"The farm estimates 20,000 gallons was lost from the pit," Uvaas said. "So out of that a fraction, a percentage would have gotten to Dutchman's Creek. That's probably the best estimate we're ever going to have for this."

Uvaas said the farm worked quickly to contain the spill by having a contractor build a clay berm.

"It's fairly water tight. Those are built up perpendicular to the flow in the creek kind of like a 'mini dam,'" Uvaas said. "And as that water fills up behind the berm, it becomes deep enough where equipment like a septic truck or vacuum truck can reach in there with a hose and collect that water."

Uvaas doesn't have authorization to issue fines for spills, but violations can be referred to the state Department of Justice.
Published in Dairy
July 17, 2017, Ames, IA – You might wonder what dry weather and feedlot runoff would have in common. On the one hand, the recent spell of hot, dry summer weather has caused expanding areas of moderate drought and excessively dry soils in Iowa and Nebraska. But this spell of dry conditions also makes for an excellent time to maintain your feedlot runoff control system.

Extended dry periods create the perfect opportunity to remove settled solids from your settling basin or other areas where manure solids collect during runoff events. Whether it’s a settling basin, a settling bench or terrace, or even the bottom end of feedlot pens, now is a great time to get out there with the loader, box scraper, or other equipment to remove those accumulated solids and dress up the area for the runoff that is sure to return. Land apply those solids if you have application areas available now, or stockpile them in a controlled area if they need to wait until after harvest for application. Make sure the stockpile area is either within the runoff control boundaries for your feedlot, or in an area that is protected from runoff and water flow when it rains. High and dry is the short description of a good stockpile location.

While you’re removing separated solids, be sure to check the liquid outlet from the settling area. If you’re using a picket dam or perforated riser to control the outflow, make sure the openings are clean and in good condition. Remember, the purpose of the controlled outlet is to hold liquid in the settling area until solids can settle, and then slowly drain the settled effluent off to an area where it can soak into the ground. Too much opening can let liquids through before solids can settle. Plugged openings can prevent dewatering and drying of the solids to a consistency you can handle.

While you’re tending to the settled solids removal, take the opportunity to evaluate the other parts of the system as well. Check the clean water diversion portions: rain gutters on buildings, clean water diversion terraces, and clean water tile drains. Then check your runoff controls beyond the settling area. If you pump your effluent to an application area, check the pump, controls and piping. If you let gravity do the work, follow the flow path down the hill from your settling area and see where it ends. If it ends on flat ground in a pasture, field, or treatment area, you’ll see a few more manure solids that settle and accumulate there, with no eroded gully beyond. If it ends in a waterway, ditch or stream, your manure could be causing negative impacts and putting your operation in regulatory and financial risk.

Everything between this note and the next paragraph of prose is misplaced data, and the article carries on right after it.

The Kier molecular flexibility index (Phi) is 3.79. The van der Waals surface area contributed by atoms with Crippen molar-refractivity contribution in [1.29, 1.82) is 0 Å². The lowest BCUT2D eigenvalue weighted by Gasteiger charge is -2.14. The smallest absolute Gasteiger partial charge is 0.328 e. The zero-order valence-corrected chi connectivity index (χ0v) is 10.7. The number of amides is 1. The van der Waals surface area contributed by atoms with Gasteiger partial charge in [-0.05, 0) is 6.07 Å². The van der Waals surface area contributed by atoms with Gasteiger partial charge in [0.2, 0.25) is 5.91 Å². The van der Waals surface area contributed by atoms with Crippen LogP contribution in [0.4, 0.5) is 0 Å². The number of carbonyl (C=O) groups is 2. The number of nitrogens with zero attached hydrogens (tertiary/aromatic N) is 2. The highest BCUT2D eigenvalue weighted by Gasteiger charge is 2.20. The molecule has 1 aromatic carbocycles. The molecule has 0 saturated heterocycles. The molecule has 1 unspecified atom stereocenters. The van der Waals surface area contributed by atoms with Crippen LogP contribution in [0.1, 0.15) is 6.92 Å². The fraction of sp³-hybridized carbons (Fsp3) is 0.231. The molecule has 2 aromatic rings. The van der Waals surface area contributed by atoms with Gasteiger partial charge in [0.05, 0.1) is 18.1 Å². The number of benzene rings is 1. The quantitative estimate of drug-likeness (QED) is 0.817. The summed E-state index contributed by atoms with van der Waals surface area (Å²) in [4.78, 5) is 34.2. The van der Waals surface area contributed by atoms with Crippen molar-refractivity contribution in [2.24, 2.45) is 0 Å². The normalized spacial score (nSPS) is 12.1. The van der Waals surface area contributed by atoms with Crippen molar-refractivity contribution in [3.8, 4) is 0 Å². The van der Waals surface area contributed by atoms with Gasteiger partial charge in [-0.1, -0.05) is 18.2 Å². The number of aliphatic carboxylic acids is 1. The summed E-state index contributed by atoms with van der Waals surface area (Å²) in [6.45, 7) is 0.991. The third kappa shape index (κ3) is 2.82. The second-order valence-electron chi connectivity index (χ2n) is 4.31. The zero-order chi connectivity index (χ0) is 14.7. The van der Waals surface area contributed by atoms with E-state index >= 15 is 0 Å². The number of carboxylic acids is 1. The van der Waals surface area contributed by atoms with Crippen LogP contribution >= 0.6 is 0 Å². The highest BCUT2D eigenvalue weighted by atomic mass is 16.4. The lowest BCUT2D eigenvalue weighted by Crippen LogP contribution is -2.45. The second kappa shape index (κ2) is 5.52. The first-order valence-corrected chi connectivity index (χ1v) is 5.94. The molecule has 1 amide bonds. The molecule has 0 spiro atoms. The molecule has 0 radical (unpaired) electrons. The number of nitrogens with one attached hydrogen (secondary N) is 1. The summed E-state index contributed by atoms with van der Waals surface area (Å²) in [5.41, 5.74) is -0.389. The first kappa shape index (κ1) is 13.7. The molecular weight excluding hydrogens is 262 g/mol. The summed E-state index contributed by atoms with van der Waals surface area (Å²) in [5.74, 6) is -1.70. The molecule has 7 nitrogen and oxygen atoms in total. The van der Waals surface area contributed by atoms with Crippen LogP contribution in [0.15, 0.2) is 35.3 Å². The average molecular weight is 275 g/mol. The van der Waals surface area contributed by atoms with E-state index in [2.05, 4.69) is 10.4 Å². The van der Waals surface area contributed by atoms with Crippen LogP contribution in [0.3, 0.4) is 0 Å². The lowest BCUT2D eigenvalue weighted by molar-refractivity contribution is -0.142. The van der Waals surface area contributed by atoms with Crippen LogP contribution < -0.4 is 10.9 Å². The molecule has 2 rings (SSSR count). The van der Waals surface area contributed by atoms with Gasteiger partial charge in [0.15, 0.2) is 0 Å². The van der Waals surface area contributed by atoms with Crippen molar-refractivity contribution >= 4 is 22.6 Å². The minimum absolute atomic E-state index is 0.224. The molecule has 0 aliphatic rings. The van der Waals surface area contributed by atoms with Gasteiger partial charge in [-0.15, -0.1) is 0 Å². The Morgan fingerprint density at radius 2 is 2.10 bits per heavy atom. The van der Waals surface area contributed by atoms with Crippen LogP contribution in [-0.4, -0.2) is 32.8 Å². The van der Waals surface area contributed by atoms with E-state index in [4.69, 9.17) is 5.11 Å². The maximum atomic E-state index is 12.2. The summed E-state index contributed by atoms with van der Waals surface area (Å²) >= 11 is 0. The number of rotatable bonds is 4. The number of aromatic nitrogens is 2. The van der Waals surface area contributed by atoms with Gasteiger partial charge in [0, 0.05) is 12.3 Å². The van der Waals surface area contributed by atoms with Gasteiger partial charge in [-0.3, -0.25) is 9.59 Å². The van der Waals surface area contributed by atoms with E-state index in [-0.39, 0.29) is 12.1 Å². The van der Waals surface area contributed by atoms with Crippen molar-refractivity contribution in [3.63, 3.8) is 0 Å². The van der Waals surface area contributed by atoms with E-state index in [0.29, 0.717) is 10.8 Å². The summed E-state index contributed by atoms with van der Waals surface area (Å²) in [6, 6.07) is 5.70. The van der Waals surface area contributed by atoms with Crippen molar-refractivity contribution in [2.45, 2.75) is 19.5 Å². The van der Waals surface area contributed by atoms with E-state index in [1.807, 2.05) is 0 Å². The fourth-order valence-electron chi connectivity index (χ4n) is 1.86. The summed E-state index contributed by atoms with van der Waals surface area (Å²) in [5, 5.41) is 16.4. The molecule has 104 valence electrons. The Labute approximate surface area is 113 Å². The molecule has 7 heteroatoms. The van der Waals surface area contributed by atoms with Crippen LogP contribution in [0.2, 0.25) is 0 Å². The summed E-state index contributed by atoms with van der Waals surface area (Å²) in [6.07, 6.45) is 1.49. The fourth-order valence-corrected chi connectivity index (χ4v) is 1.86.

Assessment tools and advice are available in print, online, and from experts who can help. Check out the resource links on the Small Feedlot & Dairy Operations website or contact your industry representatives or an Iowa State University Extension dairy, beef, or engineering field specialist. Kits are even available from selected County ISU Extension offices to help you test water quality.

Managing manure runoff centers around more effectively collecting and storing manure, reducing the amount of clean water that mixes with manure, and capturing runoff so manure nutrients can be held and used as fertilizer. The good news is that each of these practices generates additional fertilizer value for your farm at the same time it lowers your risk exposure. So seize the opportunity to maintain your system and take some positive steps to put your manure where it pays.

Published in Beef
July 17, 2017, Madison, WI – Dane County is teaming up with local organizations, businesses and farmers to continue phosphorus reduction efforts in the Yahara Watershed, County Executive Joe Parisi announced recently.

The new public, private partnership will allow farmers to more effectively apply manure by injecting it directly into the ground, reducing the amount of nutrients that run off into local waterways.

“By using this equipment, farmers will be able to cut down on soil erosion, reduce odors, and decrease the amount of phosphorus leaving their fields,” said Parisi. “Our partnership reflects a unified effort between local leaders and businesses to ensure the Yahara Watershed stays clean and healthy, while providing farmers with the innovative tools they need to succeed in an environmentally friendly way.”

In the agreement, Dane County and the Yahara Watershed Improvement Network (Yahara WINS) will each allocate up to $60,000 to purchase a manure tanker and Low Disturbance Manure Injection (LDMI) toolbar. Yahara Pride Farms will rent a tractor from Carl F. Statz and Sons Inc., a farm implement dealer based in Waunakee, to haul the tanker and LDMI bar across each participant’s property. Yahara WINS is led by the Madison Metropolitan Sewage District and will use funds from the Clean Lakes Alliance to finance its share of the endeavor.